Fr. James' Letters

February 12, 2023

Dear Parishioners,

Sirach is an old Jewish man writing about 175BC, long after Israel has passed its prime. His advice isn’t so much to the nation, since the nation is effectively gone, but rather to the individual. He’s giving concrete advice to his grandson and others. He’s talking to them directly. It’s advice that we can take directly too.

“If you choose, you can keep the commandments,” he says. “It is loyalty to do his will” (Sirach 15:15).

The choice is ours whether or not to follow God. Loyalty is not an automatic virtue. We have to want to be loyal and we have to choose to be loyal. “There are set before you fire and water; to whichever you choose, stretch forth your hand” (Sirach 15:16). Same with life and death. Whichever we choose will be given to us.

Sometimes we think the choice is not ours: that we are consigned to a particular fate or mode of behavior. ‘I’m just always going to be impatient with this family member,’ we think. Or, ‘I’m always going to succumb to eating sweets.’ But that’s the easy way out. Yes, it’s difficult to resist the temptation to impatience or gluttony, or whatever our vice might be, but it is possible indeed to resist. We have to choose to resist. Or, better, we have to choose to ask God for his grace to help us resist. God will love us whether we fail or succeed in resisting the temptation. The only way he’ll be disappointed with us if we don’t ask him for help.

I think there was a presumption after the Sermon on the Mount that the people were home free. Jesus was getting rid of the law, all we have to do is love our neighbor, and now ‘on to eating pulled pork sandwiches and sleeping in on the sabbath!’ “Not so fast,” says our Lord. “Do not think that I have come to abolish the law or the prophets. I have not come to abolish but to fulfill” (Matthew 5:17).

What does he mean by “fulfilling the law”? Well, precisely what I mentioned above: being in relationship with God. The ancient Hebraic law was very demanding and very hard to fulfill. An Israelite couldn’t do it on their own. They had to ask God for help and, when they failed, they had to turn to God for forgiveness and help on the morrow. The point was to always be turning to God. That’s the point of the law. Yes, the law will be in place because we are still called to be in constant relationship with God.

Saint Paul makes references to “God’s wisdom, mysterious, and hidden.” I think what Paul might be referring to are those very difficult crosses God puts in our lives. He doesn’t put them there to torture us and laugh at our struggle. He puts them there to make us cry out to him for help. For God always seeks to be a true father to us.

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This Sunday is the commitment weekend for the Annual Catholic Appeal. At all the Masses we will listen to the Cardinal’s homily and then I will lead everyone in filling out the envelopes. I will finish with a brief homily of my own. As I’ve been mentioning the previous weeks, this is an important annual fundraiser for the Archdiocese and our parish. These contributions go towards ministries throughout the area and in particular towards serving the poor and economically-challenged schools and parishes. We are a blessed parish and I thank you for being so generous, not just with this appeal but with all our other charitable efforts. May God continue to bless us.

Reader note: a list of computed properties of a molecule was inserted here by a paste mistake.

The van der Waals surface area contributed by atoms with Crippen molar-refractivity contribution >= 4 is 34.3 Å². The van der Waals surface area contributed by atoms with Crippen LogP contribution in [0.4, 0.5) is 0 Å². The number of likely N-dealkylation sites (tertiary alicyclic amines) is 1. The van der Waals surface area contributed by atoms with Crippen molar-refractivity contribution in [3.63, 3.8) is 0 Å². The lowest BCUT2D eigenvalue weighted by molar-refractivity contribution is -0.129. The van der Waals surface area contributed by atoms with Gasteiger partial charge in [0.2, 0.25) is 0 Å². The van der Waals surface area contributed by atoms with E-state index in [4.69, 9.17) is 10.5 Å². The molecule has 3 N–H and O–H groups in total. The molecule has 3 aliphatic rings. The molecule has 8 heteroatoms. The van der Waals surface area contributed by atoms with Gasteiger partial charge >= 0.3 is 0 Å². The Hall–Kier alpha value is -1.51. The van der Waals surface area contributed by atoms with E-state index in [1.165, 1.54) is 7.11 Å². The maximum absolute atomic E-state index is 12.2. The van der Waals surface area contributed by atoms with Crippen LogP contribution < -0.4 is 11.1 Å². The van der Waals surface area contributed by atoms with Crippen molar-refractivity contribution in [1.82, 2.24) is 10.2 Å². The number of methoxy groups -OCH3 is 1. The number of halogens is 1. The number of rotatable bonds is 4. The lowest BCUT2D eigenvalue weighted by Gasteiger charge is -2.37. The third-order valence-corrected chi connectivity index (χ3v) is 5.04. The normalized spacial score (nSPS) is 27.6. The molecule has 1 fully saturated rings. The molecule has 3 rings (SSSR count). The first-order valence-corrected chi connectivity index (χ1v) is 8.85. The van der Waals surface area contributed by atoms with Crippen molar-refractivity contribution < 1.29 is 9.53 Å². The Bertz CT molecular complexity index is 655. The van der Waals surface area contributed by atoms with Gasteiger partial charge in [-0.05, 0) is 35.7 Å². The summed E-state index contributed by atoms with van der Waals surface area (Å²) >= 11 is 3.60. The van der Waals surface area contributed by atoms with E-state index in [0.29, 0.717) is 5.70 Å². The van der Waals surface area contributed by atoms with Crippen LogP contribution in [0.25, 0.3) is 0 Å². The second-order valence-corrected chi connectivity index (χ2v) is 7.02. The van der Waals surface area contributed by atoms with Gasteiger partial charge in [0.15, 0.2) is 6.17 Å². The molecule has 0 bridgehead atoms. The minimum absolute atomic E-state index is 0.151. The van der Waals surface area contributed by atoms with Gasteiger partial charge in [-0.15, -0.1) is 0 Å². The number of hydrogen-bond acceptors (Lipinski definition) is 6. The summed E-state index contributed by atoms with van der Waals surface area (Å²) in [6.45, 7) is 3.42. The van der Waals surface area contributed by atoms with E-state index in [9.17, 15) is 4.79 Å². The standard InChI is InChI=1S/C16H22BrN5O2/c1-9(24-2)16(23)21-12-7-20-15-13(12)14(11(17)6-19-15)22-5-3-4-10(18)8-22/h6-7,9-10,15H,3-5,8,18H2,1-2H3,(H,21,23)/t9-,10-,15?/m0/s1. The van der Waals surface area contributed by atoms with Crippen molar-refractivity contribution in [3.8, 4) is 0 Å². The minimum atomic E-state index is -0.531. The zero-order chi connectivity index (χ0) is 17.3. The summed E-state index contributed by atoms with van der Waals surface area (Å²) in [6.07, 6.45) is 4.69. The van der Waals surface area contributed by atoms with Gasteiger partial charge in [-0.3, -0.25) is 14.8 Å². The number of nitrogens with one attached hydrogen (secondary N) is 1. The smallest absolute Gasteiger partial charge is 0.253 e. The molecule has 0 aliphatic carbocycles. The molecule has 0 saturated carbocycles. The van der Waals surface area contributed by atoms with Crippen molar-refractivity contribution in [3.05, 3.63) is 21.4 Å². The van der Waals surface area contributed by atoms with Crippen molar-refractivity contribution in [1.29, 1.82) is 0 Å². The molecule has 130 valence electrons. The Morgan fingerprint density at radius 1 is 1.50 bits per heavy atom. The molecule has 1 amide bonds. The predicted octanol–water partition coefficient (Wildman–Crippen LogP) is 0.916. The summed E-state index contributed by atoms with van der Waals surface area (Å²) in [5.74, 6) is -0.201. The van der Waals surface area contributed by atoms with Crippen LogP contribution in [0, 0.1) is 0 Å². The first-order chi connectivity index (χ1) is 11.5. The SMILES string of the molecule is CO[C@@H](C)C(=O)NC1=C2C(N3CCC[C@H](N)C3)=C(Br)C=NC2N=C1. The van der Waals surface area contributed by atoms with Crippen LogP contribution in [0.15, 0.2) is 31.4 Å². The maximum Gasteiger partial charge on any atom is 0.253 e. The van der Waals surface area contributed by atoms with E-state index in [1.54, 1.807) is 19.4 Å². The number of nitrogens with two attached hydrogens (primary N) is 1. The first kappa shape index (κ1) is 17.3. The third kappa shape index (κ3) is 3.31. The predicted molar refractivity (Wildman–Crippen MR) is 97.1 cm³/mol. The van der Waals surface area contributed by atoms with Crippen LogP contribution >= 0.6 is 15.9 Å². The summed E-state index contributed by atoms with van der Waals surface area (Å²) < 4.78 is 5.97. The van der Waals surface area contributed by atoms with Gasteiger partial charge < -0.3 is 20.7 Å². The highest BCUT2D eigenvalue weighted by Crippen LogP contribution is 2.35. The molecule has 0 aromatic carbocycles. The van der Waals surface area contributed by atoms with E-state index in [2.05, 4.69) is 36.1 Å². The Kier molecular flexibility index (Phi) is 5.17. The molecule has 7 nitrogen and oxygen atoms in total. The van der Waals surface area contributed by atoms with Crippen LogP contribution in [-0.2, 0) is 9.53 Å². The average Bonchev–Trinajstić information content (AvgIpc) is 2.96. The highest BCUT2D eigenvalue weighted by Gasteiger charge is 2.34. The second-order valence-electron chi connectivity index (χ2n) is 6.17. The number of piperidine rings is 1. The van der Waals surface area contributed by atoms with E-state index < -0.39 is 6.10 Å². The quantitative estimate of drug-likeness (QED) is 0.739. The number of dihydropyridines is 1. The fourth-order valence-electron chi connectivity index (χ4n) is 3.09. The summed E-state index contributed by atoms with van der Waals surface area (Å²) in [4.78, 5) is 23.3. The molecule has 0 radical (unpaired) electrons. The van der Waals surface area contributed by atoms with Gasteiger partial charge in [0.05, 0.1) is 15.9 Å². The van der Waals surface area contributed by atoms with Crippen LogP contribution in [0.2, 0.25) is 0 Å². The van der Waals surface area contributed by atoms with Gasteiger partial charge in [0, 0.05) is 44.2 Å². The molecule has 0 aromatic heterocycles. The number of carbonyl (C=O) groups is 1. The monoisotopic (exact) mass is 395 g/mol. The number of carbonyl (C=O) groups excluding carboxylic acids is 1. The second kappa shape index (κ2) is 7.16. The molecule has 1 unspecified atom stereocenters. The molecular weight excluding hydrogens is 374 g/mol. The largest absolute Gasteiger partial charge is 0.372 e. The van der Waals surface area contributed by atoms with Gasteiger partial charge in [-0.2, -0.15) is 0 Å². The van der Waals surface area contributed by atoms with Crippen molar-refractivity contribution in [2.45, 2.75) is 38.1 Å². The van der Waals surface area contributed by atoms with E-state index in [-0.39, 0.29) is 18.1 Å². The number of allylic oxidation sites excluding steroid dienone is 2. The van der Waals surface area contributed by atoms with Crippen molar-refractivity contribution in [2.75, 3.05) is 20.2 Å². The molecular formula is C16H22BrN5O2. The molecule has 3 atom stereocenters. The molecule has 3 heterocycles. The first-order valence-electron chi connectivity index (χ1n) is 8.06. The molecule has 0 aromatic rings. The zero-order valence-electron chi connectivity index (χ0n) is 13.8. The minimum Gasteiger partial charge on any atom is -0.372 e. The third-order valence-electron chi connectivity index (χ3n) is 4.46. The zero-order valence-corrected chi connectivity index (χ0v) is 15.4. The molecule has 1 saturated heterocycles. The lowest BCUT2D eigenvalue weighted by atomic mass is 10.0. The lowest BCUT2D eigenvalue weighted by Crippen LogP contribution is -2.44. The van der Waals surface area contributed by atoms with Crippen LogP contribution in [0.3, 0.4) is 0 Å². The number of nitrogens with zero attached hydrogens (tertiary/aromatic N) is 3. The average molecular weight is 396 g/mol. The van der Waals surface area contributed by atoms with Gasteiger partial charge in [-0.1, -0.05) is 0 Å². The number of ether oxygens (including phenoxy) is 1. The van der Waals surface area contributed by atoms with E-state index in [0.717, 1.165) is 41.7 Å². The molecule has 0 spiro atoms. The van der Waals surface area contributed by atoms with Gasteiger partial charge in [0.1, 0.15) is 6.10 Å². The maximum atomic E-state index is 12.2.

Next Saturday, February 18th we welcome Bishop Bartosic back to our parish for 8th Grade Confirmation. Congratulations to our students who will be receiving the sacrament. Welcome sponsors and family members, and thank you, teachers and catechists, for your work in preparing our confirmandi.

Congratulations to our schools and families on a successful Catholic Schools Week. Our students gathered over 1,000 pairs of warm socks that will be distributed to the poor through Catholic Charities. Thank you for this effort.

Your servant in Christ,

Who is Fr. James?

Father James Wallace grew up in Winnetka, Illinois and attended Sts. Faith Hope and Charity grammar school, New Trier High School, and then The George Washington University in Washington DC, where he earned his undergraduate degree in Political Science in 2007. He attended seminary at The Pontifical North American College in Rome and was ordained a priest in 2012 for the Archdiocese of Chicago. In addition to being the pastor of Saint Paul of the Cross Parish, he serves as a canon lawyer for the Archdiocese, a dean in Vicariate II, and a professor of canon law and spiritual director at Mundelein Seminary. He is also one of the featured Mercy Home Sunday Mass celebrants, airing Sundays at 9:30am on WGN.

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Contact Information

St. Paul of the Cross

320 South Washington Street
Park Ridge, IL 60068

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Phone: (847) 825-7605

Mass Schedule

All in Upper Church

Monday - Friday

6:25 am

8:30 am


8:30 am - weekday Mass

4:30 pm - vigil


7:30 am

9:00 am

10:30 am

12:00 pm